Husband of woman accused of killing three children asks for forgiveness for wife
The husband of the woman accused of killing her three children by strangling them before attempting suicide in Massachusetts on Tuesday says he has forgiven his wife and is asking others to do the same, citing an unspecified condition she was reportedly struggling with.
"I want to ask all of you that you find it deep within yourselves to forgive Lindsay, as I have," Patrick Clancy said of his wife in the statement, which was released Saturday and reported by NBC Boston. "The real Lindsay was generously loving and caring towards everyone — me, our kids, family, friends, and her patients. The very fibers of her soul are loving. All I wish for her now is that she can somehow find peace."
In his statement, Patrick Clancy said the couple's marriage "was wonderful and diametrically grew stronger as her condition rapidly worsened."
“I took as much pride in being her husband as I did in being a father and felt persistently lucky to have her in my life,” he continued.
Further details on Lindsay Clancy's alleged condition were not immediately available. Patrick Clancy's family could not immediately be reached.
"We mutually understood the reality that people can have bad days, but we stuck to the rule that when one of us got lost, the other was always there to bring them home, always," his statement said. "She loved being a nurse, but nothing matched her intense love for our kids and dedication to being a mother. It was all she ever wanted. Her passion taught me how to be a better father."
A representative for Massachusetts General Hospital previously confirmed to NBC Boston that Lindsay Clancy was an employee there and said the hospital was “shocked and saddened to learn of this unthinkable tragedy.”
No new charges following third child's death
Authorities issued an arrest warrant for Lindsay Clancy on Wednesday for two counts of homicide, three counts of strangulation, and three counts of assault and battery with a deadly weapon in connection with the deaths of her 5-year-old daughter, Cora, and 3-year-old son, Dawson. Her 8-month-old son, Callan, died Friday after being “grievously wounded,” NBC Boston reported.
A spokesperson for the Plymouth County District Attorney's Office told NBC News on Sunday that no new charges have been filed following the infant's death and said that Lindsay Clancy remains hospitalized and that no arraignment is scheduled at this time.
The spokesperson did not immediately respond to follow-up questions about why no new charges have been filed and whether she is still in police custody.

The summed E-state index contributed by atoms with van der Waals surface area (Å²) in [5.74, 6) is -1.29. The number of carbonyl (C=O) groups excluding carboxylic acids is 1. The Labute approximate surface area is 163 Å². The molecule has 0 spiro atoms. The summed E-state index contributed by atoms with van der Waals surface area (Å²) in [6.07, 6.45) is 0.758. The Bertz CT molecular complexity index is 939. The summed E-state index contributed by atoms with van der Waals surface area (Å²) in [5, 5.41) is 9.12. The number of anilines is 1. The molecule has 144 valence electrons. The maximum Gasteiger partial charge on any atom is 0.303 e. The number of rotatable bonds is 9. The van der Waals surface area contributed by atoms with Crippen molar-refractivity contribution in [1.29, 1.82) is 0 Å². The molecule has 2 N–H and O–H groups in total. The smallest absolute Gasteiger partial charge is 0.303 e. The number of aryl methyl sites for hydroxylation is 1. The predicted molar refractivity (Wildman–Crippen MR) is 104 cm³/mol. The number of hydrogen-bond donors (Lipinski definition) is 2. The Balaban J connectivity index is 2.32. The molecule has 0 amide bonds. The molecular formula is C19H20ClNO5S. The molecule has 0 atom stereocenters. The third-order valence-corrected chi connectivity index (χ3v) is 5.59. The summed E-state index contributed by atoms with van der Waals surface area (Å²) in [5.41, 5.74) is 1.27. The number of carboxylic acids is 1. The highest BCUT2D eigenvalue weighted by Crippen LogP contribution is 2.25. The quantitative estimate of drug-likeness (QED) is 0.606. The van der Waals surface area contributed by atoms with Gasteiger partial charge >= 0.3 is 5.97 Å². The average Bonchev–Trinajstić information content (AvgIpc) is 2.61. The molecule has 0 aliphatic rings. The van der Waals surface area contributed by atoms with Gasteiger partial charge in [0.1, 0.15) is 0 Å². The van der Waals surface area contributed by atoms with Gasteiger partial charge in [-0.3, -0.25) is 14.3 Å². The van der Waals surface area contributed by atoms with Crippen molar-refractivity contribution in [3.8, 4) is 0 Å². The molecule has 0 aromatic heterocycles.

Plymouth County District Attorney Timothy Cruz had previously said prosecutors would be arraigning Lindsay Clancy on murder charges as soon as they could.
'The shock and pain is excruciating and relentless'
Patrick Clancy called 911 at 6:11 p.m. ET on Tuesday, Cruz said.
Cruz said first responders found the three children unconscious and “with obvious signs of severe trauma" at the family's Duxbury home, located about 35 miles south of Boston.
“Preliminarily it appears that the children were strangled,” Cruz told reporters late Wednesday.
The two older children were pronounced dead after they were taken to a hospital, Cruz said. Callan, the infant, was flown to a Boston hospital before succumbing to his injuries Friday.
In his statement, Patrick Clancy said his children "gave me purpose and I never took it for granted. There is now a massive void where that purpose once was."
"The shock and pain is excruciating and relentless," he said of losing his children. "I’m constantly reminded of them and with the little sleep I get, I dream about them on repeat. Any parent knows, it’s impossible to understand how much you will love your kids until you have them. The same goes for understanding the devastation of losing them. Cora, Dawson, and Callan were the essence of my life and I’m completely lost without them.
"My family was the best thing that ever happened to me," he continued. "I took so much pride in being Lindsay’s husband and a dad to Cora, Dawson, and Callan. I always reminded myself that each day with them was a new gift."
He described Cora as "stunningly beautiful" with an "infectious laugh," adding that she wanted to grow up to be a doctor and a mother; Dawson as "naturally humorous and generous beyond the norm of a typical toddler," "adventurous and mischievous" and "remarkably smart"; and Callan as "easy going," "constantly smiling" and "enjoying his growing independence.
"Callan died with enormous courage despite being so little," he added. "Maybe it was his way of demonstrating what I need to do to press forward."
Patrick Clancy wrote that he promises to "put all my energy into healing and rediscovering my purpose."
"I don’t know how or when I’ll be able to do it, but your love and generosity will help me get started," he wrote. "I know that love always wins."
If you or someone you know is in crisis, call 988 to reach the Suicide and Crisis Lifeline. You can also call the National Suicide Prevention Lifeline at 800-273-8255, text HOME to 741741 or visit SpeakingOfSuicide.com/resources for additional resources.
This article was originally published on NBCNews.com